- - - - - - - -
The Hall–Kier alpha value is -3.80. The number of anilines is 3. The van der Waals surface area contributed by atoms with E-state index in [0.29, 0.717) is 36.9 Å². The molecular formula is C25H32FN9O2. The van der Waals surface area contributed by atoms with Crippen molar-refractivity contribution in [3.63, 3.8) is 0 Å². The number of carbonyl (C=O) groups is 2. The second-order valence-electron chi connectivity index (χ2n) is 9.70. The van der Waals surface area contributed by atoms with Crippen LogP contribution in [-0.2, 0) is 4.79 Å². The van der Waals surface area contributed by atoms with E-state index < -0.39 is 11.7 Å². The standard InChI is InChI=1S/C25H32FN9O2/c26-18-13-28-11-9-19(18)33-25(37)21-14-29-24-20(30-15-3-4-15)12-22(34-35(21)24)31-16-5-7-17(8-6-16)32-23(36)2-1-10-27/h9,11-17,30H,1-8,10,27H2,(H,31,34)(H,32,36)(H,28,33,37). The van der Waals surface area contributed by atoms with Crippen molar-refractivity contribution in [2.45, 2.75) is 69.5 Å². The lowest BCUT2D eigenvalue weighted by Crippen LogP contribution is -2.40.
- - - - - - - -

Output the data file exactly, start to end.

The Hall–Kier alpha value is -3.80. The number of anilines is 3. The van der Waals surface area contributed by atoms with E-state index in [0.29, 0.717) is 36.9 Å². The molecular formula is C25H32FN9O2. The van der Waals surface area contributed by atoms with Crippen molar-refractivity contribution in [3.63, 3.8) is 0 Å². The number of carbonyl (C=O) groups is 2. The second-order valence-electron chi connectivity index (χ2n) is 9.70. The van der Waals surface area contributed by atoms with Crippen LogP contribution in [-0.2, 0) is 4.79 Å². The van der Waals surface area contributed by atoms with E-state index < -0.39 is 11.7 Å². The standard InChI is InChI=1S/C25H32FN9O2/c26-18-13-28-11-9-19(18)33-25(37)21-14-29-24-20(30-15-3-4-15)12-22(34-35(21)24)31-16-5-7-17(8-6-16)32-23(36)2-1-10-27/h9,11-17,30H,1-8,10,27H2,(H,31,34)(H,32,36)(H,28,33,37). The van der Waals surface area contributed by atoms with Crippen molar-refractivity contribution in [2.45, 2.75) is 69.5 Å². The lowest BCUT2D eigenvalue weighted by Crippen LogP contribution is -2.40.